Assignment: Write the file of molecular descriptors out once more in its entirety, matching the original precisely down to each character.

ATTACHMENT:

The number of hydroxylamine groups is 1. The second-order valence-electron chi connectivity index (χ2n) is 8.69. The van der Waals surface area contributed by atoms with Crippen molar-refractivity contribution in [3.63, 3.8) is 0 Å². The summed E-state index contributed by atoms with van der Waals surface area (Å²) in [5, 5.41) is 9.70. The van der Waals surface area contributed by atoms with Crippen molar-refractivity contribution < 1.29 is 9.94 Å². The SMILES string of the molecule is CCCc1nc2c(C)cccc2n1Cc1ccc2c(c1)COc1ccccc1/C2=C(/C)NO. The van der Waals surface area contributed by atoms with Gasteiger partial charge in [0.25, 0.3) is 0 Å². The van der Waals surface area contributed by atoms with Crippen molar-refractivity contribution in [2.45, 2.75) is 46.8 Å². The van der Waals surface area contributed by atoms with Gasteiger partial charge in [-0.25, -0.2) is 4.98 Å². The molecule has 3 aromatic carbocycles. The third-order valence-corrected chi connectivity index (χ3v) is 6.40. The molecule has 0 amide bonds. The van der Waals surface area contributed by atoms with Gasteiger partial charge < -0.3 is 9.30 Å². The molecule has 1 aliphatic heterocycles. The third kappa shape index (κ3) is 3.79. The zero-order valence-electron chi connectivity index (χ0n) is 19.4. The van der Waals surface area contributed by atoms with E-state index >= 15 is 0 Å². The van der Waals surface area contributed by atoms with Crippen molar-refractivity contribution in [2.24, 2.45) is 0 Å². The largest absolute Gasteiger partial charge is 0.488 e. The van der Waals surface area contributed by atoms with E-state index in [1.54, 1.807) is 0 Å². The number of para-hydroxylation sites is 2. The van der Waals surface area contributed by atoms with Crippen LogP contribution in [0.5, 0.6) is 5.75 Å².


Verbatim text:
The number of hydroxylamine groups is 1. The second-order valence-electron chi connectivity index (χ2n) is 8.69. The van der Waals surface area contributed by atoms with Crippen molar-refractivity contribution in [3.63, 3.8) is 0 Å². The summed E-state index contributed by atoms with van der Waals surface area (Å²) in [5, 5.41) is 9.70. The van der Waals surface area contributed by atoms with Crippen molar-refractivity contribution < 1.29 is 9.94 Å². The SMILES string of the molecule is CCCc1nc2c(C)cccc2n1Cc1ccc2c(c1)COc1ccccc1/C2=C(/C)NO. The van der Waals surface area contributed by atoms with Gasteiger partial charge in [0.25, 0.3) is 0 Å². The van der Waals surface area contributed by atoms with Crippen molar-refractivity contribution in [2.45, 2.75) is 46.8 Å². The van der Waals surface area contributed by atoms with Gasteiger partial charge in [-0.25, -0.2) is 4.98 Å². The molecule has 3 aromatic carbocycles. The third-order valence-corrected chi connectivity index (χ3v) is 6.40. The molecule has 0 amide bonds. The van der Waals surface area contributed by atoms with Gasteiger partial charge < -0.3 is 9.30 Å². The molecule has 1 aliphatic heterocycles. The third kappa shape index (κ3) is 3.79. The zero-order valence-electron chi connectivity index (χ0n) is 19.4. The van der Waals surface area contributed by atoms with E-state index >= 15 is 0 Å². The van der Waals surface area contributed by atoms with Crippen molar-refractivity contribution in [2.24, 2.45) is 0 Å². The largest absolute Gasteiger partial charge is 0.488 e. The van der Waals surface area contributed by atoms with E-state index in [1.54, 1.807) is 0 Å². The number of para-hydroxylation sites is 2. The van der Waals surface area contributed by atoms with Crippen LogP contribution in [0.5, 0.6) is 5.75 Å².